Effect of Methylphenidate on Orthodontic Tooth Movement and Histological Features of Bone Tissue in Rats: An Experimental Study ZF01-ZF05
Dr. Rahele Arjmandi,
Postgraduate Student, Department of Orthodontics, School of Dentistry, Shahid Sadoughi University of Medical Sciences,
Daheye Fajr BLV, Imam Ave, Yazd, Iran.
Introduction: Methylphenidate is a psychostimulant drug, which is commonly used by children and teenagers. This age group receives most orthodontic treatment. Effect of this drug on tooth movement is unknown.
Aim: The aim of this study was to evaluate the effect of methylphenidate on orthodontic tooth movement and histological features of bone tissue in rats.
Materials and Methods: Forty-two Wistar rats (male) were selected and divided to three groups, randomly (n=14). The control group (Group 1) received no drug, the experimental Group 2 received a constant dose of methylphenidate daily for 14 days while the experimental Group 3 received increasing doses of methylphenidate daily. To exert force, a NiTi coil spring was placed between the maxillary right first molar and the maxillary right central incisor. At the end of the study period, the amount of tooth movement was measured and then the rats were sacrificed for histological analysis of bone tissue. Differences between the experimental groups were analysed using Kruskal-wallis and Mann–Whitney U tests.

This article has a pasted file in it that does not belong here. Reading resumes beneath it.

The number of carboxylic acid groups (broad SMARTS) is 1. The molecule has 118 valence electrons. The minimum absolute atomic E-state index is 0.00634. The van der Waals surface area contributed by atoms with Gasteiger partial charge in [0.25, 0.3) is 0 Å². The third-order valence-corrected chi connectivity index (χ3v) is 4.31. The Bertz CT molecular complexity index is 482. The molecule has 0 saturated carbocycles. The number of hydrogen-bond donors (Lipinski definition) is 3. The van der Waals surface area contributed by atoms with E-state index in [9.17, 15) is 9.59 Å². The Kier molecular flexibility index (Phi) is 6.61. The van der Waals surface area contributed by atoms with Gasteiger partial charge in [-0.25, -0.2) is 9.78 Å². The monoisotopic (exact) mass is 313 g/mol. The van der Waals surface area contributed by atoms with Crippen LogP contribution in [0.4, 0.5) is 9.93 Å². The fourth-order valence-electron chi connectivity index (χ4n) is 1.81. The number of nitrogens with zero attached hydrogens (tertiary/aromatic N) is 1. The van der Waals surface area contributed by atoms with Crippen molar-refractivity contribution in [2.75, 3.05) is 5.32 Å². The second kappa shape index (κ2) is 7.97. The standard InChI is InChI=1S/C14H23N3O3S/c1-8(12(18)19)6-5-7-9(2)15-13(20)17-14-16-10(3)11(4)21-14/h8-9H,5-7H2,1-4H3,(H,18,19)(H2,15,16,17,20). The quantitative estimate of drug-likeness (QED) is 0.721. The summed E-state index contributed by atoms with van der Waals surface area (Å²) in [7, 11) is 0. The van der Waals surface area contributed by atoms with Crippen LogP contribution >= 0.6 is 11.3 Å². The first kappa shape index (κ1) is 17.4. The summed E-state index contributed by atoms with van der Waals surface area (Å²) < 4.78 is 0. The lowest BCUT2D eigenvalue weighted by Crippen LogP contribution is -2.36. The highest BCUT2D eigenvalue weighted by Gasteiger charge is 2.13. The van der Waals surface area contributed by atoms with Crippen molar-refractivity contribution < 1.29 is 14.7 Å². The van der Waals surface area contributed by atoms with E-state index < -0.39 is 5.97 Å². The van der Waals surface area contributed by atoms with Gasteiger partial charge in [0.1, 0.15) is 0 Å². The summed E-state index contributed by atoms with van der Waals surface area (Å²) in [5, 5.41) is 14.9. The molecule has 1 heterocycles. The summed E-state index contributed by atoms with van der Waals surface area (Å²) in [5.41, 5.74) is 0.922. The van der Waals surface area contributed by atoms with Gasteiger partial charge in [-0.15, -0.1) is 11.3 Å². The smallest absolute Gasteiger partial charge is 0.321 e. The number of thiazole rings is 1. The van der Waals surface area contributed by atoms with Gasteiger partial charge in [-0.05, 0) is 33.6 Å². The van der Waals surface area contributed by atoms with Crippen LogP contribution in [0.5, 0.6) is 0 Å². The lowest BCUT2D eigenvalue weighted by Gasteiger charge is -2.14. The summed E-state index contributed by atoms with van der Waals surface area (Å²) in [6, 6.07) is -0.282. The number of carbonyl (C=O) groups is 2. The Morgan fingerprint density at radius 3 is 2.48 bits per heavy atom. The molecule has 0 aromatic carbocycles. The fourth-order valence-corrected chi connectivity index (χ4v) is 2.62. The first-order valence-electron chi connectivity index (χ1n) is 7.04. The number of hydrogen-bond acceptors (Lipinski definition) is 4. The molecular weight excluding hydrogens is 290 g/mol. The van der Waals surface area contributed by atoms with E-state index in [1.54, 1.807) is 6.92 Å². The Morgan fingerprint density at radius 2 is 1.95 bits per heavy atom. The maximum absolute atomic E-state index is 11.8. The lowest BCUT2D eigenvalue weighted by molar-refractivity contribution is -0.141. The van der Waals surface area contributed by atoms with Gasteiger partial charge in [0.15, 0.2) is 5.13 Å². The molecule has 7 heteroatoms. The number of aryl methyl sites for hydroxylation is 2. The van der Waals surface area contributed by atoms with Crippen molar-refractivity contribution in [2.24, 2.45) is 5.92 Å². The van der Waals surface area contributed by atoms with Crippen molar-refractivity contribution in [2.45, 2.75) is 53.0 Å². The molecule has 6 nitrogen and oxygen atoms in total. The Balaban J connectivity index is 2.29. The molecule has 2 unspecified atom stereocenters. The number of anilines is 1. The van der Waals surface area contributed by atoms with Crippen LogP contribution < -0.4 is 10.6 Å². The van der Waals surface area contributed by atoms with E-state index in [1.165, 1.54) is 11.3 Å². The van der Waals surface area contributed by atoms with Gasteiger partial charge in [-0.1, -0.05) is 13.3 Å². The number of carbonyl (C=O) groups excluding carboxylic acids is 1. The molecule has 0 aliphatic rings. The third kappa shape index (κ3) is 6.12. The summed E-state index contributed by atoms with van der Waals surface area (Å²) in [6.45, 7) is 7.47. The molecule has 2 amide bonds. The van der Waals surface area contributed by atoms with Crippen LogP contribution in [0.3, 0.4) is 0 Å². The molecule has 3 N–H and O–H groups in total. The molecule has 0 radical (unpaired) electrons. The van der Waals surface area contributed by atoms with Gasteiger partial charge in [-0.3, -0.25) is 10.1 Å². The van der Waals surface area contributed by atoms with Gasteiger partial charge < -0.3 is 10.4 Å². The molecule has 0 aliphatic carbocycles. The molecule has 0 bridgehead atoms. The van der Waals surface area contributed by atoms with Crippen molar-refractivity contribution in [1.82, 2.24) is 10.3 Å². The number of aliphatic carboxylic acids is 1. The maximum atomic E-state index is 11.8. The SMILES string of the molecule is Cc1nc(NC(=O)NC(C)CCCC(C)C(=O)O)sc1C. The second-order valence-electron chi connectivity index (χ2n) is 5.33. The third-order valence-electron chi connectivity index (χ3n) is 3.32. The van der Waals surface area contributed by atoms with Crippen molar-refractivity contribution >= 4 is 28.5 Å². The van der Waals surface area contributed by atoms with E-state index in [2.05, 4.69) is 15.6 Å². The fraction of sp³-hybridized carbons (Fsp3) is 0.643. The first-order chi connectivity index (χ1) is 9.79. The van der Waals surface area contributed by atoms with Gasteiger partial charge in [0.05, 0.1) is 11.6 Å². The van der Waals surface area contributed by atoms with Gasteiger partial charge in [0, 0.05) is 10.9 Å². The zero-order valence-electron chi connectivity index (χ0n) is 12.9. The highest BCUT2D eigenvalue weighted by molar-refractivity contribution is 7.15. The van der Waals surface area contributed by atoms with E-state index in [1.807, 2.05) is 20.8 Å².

Results: No significant differences were found in the amount of orthodontic tooth movement or osteoclasts and lacunae, between the experimental groups (p>0.05). Mann–Whitney U analysis showed significant differences in the depth of resorption lacuna between Group 2 and 3 (p=0.037).
Conclusion: Methylphenidate has no significant effect on orthodontic tooth movement or histological features of bone tissue in rats.